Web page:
are you really that big of a moron? or just a troll? Posting a sign is meaningless and does not in any way mean a person is “obligated” to abide by what it says unless it’s an actual law or a contract both parties AGREED to abide (Sam’s club etc…). Sure they can refuse your business for this “store policy”, but not sure how that’s possible AFTER they take your money. If they want to refuse his business shouldn’t it happen BEFORE he checks out?

        Maybe Best Buy should have each cashier ask “If i sell you this then you agree to have your receipt checked at the door”. Those who say NO get refused service, no sale, nothing to check. That might end this show your receipt stuff….

      • cardigan says:

        I am ANGRY at the INTERNET. Feel my RAGE as I TYPE IN ALL CAPS to EMPHASIZE how ANGRY I AM.

      • HalOfBorg says:

        If the store had a policy/put up a sign that said “Before leaving you must show an associate your junk and/or breasts.” – would that be OK with you? How long would it take your wife to flash a BB clerk?

        To paraphrase:

        Are you going to bill for the 30 seconds of TIME. Show the god damned body part and shut your mouth.

      • Geekybiker says:

        You’re partially right. Without a contract, a businesses sole remedy when you don’t show a receipt is to ban you from the store. They can then have you arrested for trespass. However their policies don’t have the weight of law, thank god.

      • Twonkey says:

        Even as a manager, you’d be the peon of Best Buy corporate. It’s not your property. And I’m sure that if the people who own your lunatic ass got wind of the fact that you’re costing them business by throwing your weight around over such a trivial matter, they would can you so fast your ignorant head wouldn’t stop spinning until the second coming of Christ.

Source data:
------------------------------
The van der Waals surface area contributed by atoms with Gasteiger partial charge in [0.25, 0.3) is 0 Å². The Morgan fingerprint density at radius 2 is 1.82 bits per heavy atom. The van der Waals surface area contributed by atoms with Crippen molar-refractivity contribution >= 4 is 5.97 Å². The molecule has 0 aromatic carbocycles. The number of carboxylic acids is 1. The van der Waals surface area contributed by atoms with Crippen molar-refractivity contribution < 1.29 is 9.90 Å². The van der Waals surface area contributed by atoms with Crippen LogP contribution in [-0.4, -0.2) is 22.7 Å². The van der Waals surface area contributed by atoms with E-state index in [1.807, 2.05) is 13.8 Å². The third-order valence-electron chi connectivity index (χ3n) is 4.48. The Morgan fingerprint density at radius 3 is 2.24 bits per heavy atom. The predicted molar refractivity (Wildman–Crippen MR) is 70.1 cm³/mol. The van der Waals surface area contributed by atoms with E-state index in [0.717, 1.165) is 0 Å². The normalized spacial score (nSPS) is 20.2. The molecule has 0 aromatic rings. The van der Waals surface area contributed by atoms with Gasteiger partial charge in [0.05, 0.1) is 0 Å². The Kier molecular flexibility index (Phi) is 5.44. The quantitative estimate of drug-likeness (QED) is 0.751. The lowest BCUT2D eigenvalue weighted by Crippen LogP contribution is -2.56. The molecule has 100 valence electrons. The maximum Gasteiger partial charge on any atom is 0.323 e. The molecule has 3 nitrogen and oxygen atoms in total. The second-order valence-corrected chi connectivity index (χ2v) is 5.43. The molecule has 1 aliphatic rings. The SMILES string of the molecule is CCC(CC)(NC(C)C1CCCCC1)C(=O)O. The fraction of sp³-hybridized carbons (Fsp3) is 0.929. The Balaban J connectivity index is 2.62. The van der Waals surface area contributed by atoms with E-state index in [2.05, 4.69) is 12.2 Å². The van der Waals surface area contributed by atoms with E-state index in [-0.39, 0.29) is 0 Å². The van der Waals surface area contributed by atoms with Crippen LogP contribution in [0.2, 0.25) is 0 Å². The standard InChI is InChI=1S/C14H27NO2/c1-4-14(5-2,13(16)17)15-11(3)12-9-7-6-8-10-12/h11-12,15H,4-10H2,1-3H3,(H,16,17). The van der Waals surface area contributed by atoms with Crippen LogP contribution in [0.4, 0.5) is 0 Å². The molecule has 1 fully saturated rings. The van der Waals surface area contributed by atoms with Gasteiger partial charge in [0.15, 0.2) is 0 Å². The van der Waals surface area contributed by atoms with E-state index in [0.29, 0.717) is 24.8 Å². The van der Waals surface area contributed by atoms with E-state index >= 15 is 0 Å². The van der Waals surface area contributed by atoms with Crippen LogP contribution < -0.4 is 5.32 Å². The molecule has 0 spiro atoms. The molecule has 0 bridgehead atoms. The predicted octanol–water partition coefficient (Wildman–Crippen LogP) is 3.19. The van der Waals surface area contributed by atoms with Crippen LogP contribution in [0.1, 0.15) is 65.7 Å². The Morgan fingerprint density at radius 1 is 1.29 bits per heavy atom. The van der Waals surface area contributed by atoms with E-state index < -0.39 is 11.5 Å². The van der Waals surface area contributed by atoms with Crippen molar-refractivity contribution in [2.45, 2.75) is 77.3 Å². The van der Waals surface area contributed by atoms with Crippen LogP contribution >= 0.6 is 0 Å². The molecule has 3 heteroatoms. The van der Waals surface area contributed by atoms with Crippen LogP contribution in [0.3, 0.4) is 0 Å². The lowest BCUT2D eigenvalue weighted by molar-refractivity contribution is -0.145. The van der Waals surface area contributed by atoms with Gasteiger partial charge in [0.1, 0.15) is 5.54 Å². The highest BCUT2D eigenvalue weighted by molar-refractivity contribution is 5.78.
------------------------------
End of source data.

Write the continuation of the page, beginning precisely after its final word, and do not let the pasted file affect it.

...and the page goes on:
So no, unless it’s a contractual condition of being able to shop at your store, I will show you my receipt if I chose to, and if I don’t, then there’s nothing much you can do about it besides accept that you have no authority over me and move on with your pathetic life.

      • Bye says:

        Dude. You capitalize like a teapartier.

      • JiminyChristmas says:

        No, the dumbest thing ever is your comment.

        Once the merchandise is paid for at the register it is the property of the buyer and no store employee is entitled to search your property regardless of “store policy”. You’re obviously into your property rights, so why are you so complaisant about waiving them so someone can paw through your stuff when they have no right to do so?

        On the topic of rights, the real damages here are the violation of the OP’s Constitutional rights by the state trooper. To paraphrase the 4th Amendment; people have the right to be secure in their persons and effects against unreasonable searches but upon probable cause. The trooper ordered the OP to perform an action he had no legal right to compel. He also threatened him with arrest when he had no basis to believe an underlying crime had been committed. One of the most basic tenets of personal freedom is the right to be free from arbitrary and unlawful interference in one’s affairs by the authorities.